Switch On to Culture Night Derry/Strabane
This year's programme promises to offer a glimpse of what makes Derry, together with Belfast, an ideal candidate for European Capital of Culture 2023
The North West has a cornucopia of culture on the cards for this month as Culture Night brings over 40 free events to Derry~Londonderry and Strabane on Friday, September 22.
Celebrated together with cities all across Europe, the annual event offers the opportunity to experience a variety of different genres, from drama to architectural exploration, at venues which keep their doors open long past normal business hours.
Visitors can follow a cultural trail throughout the city, featuring open nights, live performances, music, song and exhibitions. Whether you have a passion for all things artistic, are mad about music, or just want to be surprised – why not join one of our specially themed guided tours and trails, departing from Visit Derry on Waterloo Place.
There will also be the opportunity to show support for the European Capital of Culture 2023 bid by putting forward ideas for a dynamic and transformative cultural programme with wide reaching benefits for both Derry and Belfast.
Launching the packed programme, Mayor of Derry City and Strabane District, Councillor Maolíosa McHugh, encouraged everyone to make the most of what's on offer throughout the area.
'I am delighted to launch this year’s Culture Night programme and to see that this year’s event features so many new and interesting insights into our cultural identity and local heritage.
'Derry has lots of hidden treasures when it comes to cultural venues, and this is an opportunity to explore places and spaces we don’t usually frequent. As we work towards preparing our joint bid with Belfast for the title of European Capital of Culture 2023, Culture Night offers just a glimpse of the rich and unique arts and culture scene which makes us the ideal candidate for this international title.'
Highlights include The Barber of Moville, a dark comedy about dementia by Ronan Carr which takes place in Baldies Barbers, and The Unfamiliar Familiar by Sue Morris, a responsive installation which uses the surroundings of Nazareth House, Bishop Street to explore and challenge perceptions of ageing and dementia.
The Unfamiliar Familiar
Originally from England but based in Derry for the last three years, Morris spent two months drawing floor plans and photographing the former residential care home as the atmospheric location for the work, which combines sculpture with found objects and materials.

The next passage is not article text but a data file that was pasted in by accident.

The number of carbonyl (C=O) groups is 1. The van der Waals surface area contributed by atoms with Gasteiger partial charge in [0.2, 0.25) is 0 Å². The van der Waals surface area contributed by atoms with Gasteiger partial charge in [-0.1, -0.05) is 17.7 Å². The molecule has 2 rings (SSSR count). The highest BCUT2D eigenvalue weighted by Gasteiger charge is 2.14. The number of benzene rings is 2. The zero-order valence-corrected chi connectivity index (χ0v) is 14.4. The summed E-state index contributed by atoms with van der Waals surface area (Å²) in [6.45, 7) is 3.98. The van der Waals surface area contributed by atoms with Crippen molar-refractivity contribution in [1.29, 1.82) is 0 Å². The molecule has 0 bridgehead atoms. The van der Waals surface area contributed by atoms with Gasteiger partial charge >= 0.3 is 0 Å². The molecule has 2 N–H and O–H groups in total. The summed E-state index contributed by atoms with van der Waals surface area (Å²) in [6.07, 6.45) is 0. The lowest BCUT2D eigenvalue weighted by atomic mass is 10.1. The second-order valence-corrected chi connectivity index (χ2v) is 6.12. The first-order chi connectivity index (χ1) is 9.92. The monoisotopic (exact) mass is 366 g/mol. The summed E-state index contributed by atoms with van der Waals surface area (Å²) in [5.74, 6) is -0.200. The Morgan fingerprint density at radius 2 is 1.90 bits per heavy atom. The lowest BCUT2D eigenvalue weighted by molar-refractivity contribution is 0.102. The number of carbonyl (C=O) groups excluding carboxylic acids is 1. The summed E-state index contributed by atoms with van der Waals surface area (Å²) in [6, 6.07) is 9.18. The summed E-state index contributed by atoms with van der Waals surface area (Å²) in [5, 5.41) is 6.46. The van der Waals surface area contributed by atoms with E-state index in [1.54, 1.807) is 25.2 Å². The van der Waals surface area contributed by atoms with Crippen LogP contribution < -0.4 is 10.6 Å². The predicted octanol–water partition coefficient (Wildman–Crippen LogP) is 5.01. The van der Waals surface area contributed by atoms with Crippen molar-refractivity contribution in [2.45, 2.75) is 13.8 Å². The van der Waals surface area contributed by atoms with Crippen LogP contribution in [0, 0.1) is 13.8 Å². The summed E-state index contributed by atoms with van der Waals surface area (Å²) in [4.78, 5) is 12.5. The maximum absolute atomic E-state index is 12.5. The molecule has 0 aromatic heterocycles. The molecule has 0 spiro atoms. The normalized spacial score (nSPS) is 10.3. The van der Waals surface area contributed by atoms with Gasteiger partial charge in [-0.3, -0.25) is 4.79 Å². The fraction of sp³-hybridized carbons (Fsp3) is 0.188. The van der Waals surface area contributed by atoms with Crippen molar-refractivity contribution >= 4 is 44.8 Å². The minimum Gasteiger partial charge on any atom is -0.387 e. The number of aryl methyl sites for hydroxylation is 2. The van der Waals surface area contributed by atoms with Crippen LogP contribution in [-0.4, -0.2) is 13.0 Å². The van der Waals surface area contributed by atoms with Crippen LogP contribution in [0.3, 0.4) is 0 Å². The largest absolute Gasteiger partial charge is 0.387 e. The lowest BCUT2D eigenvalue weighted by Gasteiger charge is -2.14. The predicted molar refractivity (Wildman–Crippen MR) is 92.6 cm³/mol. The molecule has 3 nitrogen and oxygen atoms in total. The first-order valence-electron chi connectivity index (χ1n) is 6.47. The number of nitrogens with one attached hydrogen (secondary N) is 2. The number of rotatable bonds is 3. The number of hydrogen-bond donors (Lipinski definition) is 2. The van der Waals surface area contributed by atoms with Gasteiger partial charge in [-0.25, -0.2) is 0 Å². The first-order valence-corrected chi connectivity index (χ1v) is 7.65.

'I wanted to create something that was challenging but not distressing for people,' she explained. 'In a cultural sense dementia is somewhat taboo, and the condition isn’t represented much in mainstream art – it tends to sit on the periphery. A lot of the work around Dementia also focuses on the loss of memory, but a huge issue is simply not being able to complete everyday activities - navigating stairs and doorways for example - and I’ve tried to capture that sense of confusion. Everyone will take something different from the piece based on their own experience. I’m not dictating, everyone will bring something different to it, I’m just trying to create a space to reflect.'
Meanwhile Ronan Carr spoke about his play challenging perceptions of identity and how people learn to adapt to life changing circumstances.
'It’s a dark comedy. In a nutshell it’s about two barbers – a husband and wife - who are preparing to head off to see the opera in Italy for one final holiday. You see, Molly, the wife, is not well, she has what the characters describe in the play as the ‘forgetting thing’. To call it dementia in this context would be ill-judged because the play doesn’t really portray the reality of that disease. We just use an illness to talk about identity and how something like Dementia is a shape-shifter. Basically the play asks, if you can’t remember you are, do you really exist? And Molly is determined to make her ultimate exit while she still knows who she is.'
Collectors of comic books and card games are covered with two great events happening in the Waterside. Eighty81, the former Turner Prize building at Ebrington, will host Art of the Comic, an exhibition showcasing contemporary comic art in all its various strands. Meanwhile the Foyle Arena's weekly Trading Card Gaming event upgrades for Culture Night to Yu-Gi-Oh! – plus a special official Pokemon League Challenge. Experts and fellow competitors will be on hand to help beginners and parents are also welcome to come along and play against the kids.
Culture Night also features a whole host of events welcoming people into some of the city’s most cherished and challenging buildings – old and new. A series of events will be taking place in some of the city’s most interesting buildings and spaces, exploring their architecture and history.
Head of Culture with Council, Aeidin McCarter, said the programme reflected the colourful array of talent on offer locally. 'This year’s Culture Night promises to be a real experience for anyone who wants to find out more about the local culture scene. It’s the perfect opportunity to maybe step out of your comfort zone and sample some alternative performances.
'This year we will also be out and about asking people to support our bid for the title of European Capital of Culture 2023, with a special ECOC trail at a number of venues hosting events. Our message is ‘Back Our Bid 2023’ and Culture Night is the perfect platform to discuss and celebrate our cultural story, and what benefits this international cultural accolade can bring to our city.'
Further information about the Culture Night programme for Derry and Strabane can be found at www.derrystrabane.com/culturenight. For more on the European Capital of Culture 2023 bid go to weare2023.eu and get involved using #BackOurBid2023 on social media.